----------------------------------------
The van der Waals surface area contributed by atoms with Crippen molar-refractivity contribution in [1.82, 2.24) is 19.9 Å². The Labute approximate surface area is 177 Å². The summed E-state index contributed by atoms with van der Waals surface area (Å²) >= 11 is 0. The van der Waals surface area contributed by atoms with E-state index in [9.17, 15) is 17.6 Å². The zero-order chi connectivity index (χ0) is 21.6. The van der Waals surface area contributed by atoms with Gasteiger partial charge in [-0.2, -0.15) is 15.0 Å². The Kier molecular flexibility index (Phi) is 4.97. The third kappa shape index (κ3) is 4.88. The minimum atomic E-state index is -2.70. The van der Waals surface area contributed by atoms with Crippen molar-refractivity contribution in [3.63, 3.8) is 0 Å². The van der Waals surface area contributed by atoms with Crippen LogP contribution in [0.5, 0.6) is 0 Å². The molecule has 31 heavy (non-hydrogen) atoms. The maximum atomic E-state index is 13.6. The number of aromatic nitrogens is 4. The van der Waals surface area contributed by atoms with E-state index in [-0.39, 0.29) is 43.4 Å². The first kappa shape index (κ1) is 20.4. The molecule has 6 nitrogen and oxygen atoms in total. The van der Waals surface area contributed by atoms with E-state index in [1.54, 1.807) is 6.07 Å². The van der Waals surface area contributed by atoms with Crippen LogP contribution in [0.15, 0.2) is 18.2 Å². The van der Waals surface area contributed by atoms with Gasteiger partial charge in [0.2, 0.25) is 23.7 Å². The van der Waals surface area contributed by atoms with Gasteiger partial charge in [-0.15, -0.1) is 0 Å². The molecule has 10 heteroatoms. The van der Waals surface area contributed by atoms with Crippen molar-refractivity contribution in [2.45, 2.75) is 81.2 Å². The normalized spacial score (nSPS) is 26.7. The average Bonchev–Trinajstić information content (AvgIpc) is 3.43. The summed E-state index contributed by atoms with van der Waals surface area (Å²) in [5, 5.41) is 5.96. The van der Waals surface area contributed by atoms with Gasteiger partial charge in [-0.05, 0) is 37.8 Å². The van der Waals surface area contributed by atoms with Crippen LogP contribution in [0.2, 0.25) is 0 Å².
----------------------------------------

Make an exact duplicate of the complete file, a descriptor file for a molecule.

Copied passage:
The van der Waals surface area contributed by atoms with Crippen molar-refractivity contribution in [1.82, 2.24) is 19.9 Å². The Labute approximate surface area is 177 Å². The summed E-state index contributed by atoms with van der Waals surface area (Å²) >= 11 is 0. The van der Waals surface area contributed by atoms with E-state index in [9.17, 15) is 17.6 Å². The zero-order chi connectivity index (χ0) is 21.6. The van der Waals surface area contributed by atoms with Gasteiger partial charge in [-0.2, -0.15) is 15.0 Å². The Kier molecular flexibility index (Phi) is 4.97. The third kappa shape index (κ3) is 4.88. The minimum atomic E-state index is -2.70. The van der Waals surface area contributed by atoms with Crippen molar-refractivity contribution in [3.63, 3.8) is 0 Å². The van der Waals surface area contributed by atoms with Crippen LogP contribution in [0.5, 0.6) is 0 Å². The molecule has 31 heavy (non-hydrogen) atoms. The maximum atomic E-state index is 13.6. The number of aromatic nitrogens is 4. The van der Waals surface area contributed by atoms with E-state index in [-0.39, 0.29) is 43.4 Å². The first kappa shape index (κ1) is 20.4. The molecule has 6 nitrogen and oxygen atoms in total. The van der Waals surface area contributed by atoms with E-state index in [1.54, 1.807) is 6.07 Å². The van der Waals surface area contributed by atoms with Crippen LogP contribution in [0.15, 0.2) is 18.2 Å². The van der Waals surface area contributed by atoms with Gasteiger partial charge in [0.2, 0.25) is 23.7 Å². The van der Waals surface area contributed by atoms with Gasteiger partial charge in [-0.15, -0.1) is 0 Å². The molecule has 10 heteroatoms. The van der Waals surface area contributed by atoms with Crippen molar-refractivity contribution in [2.45, 2.75) is 81.2 Å². The normalized spacial score (nSPS) is 26.7. The average Bonchev–Trinajstić information content (AvgIpc) is 3.43. The summed E-state index contributed by atoms with van der Waals surface area (Å²) in [5, 5.41) is 5.96. The van der Waals surface area contributed by atoms with Gasteiger partial charge in [-0.05, 0) is 37.8 Å². The van der Waals surface area contributed by atoms with Crippen LogP contribution in [0.2, 0.25) is 0 Å².